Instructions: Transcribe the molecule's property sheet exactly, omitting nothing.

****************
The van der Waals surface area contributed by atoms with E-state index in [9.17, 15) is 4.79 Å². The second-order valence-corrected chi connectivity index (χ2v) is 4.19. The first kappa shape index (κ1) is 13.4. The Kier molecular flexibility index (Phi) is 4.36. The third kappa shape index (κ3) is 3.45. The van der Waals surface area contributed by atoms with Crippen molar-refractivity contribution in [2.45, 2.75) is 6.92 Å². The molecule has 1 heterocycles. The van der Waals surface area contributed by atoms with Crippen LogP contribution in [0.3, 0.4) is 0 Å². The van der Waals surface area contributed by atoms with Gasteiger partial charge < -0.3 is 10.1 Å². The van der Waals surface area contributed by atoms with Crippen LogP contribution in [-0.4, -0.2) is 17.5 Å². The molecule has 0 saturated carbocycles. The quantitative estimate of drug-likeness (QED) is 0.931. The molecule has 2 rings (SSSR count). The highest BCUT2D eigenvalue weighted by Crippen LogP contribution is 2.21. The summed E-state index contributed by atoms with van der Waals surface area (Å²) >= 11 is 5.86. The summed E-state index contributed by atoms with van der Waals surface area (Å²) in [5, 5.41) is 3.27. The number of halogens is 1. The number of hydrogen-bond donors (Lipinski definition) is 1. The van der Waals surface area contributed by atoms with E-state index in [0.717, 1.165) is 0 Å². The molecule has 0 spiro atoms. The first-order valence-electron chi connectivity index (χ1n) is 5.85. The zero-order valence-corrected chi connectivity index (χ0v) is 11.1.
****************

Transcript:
The van der Waals surface area contributed by atoms with E-state index in [9.17, 15) is 4.79 Å². The second-order valence-corrected chi connectivity index (χ2v) is 4.19. The first kappa shape index (κ1) is 13.4. The Kier molecular flexibility index (Phi) is 4.36. The third kappa shape index (κ3) is 3.45. The van der Waals surface area contributed by atoms with Crippen molar-refractivity contribution in [2.45, 2.75) is 6.92 Å². The molecule has 1 heterocycles. The van der Waals surface area contributed by atoms with Crippen LogP contribution in [0.3, 0.4) is 0 Å². The van der Waals surface area contributed by atoms with Gasteiger partial charge < -0.3 is 10.1 Å². The van der Waals surface area contributed by atoms with Crippen LogP contribution in [-0.4, -0.2) is 17.5 Å². The molecule has 0 saturated carbocycles. The quantitative estimate of drug-likeness (QED) is 0.931. The molecule has 2 rings (SSSR count). The highest BCUT2D eigenvalue weighted by Crippen LogP contribution is 2.21. The summed E-state index contributed by atoms with van der Waals surface area (Å²) >= 11 is 5.86. The summed E-state index contributed by atoms with van der Waals surface area (Å²) in [5, 5.41) is 3.27. The number of halogens is 1. The number of hydrogen-bond donors (Lipinski definition) is 1. The van der Waals surface area contributed by atoms with E-state index in [0.717, 1.165) is 0 Å². The molecule has 0 spiro atoms. The first-order valence-electron chi connectivity index (χ1n) is 5.85. The zero-order valence-corrected chi connectivity index (χ0v) is 11.1.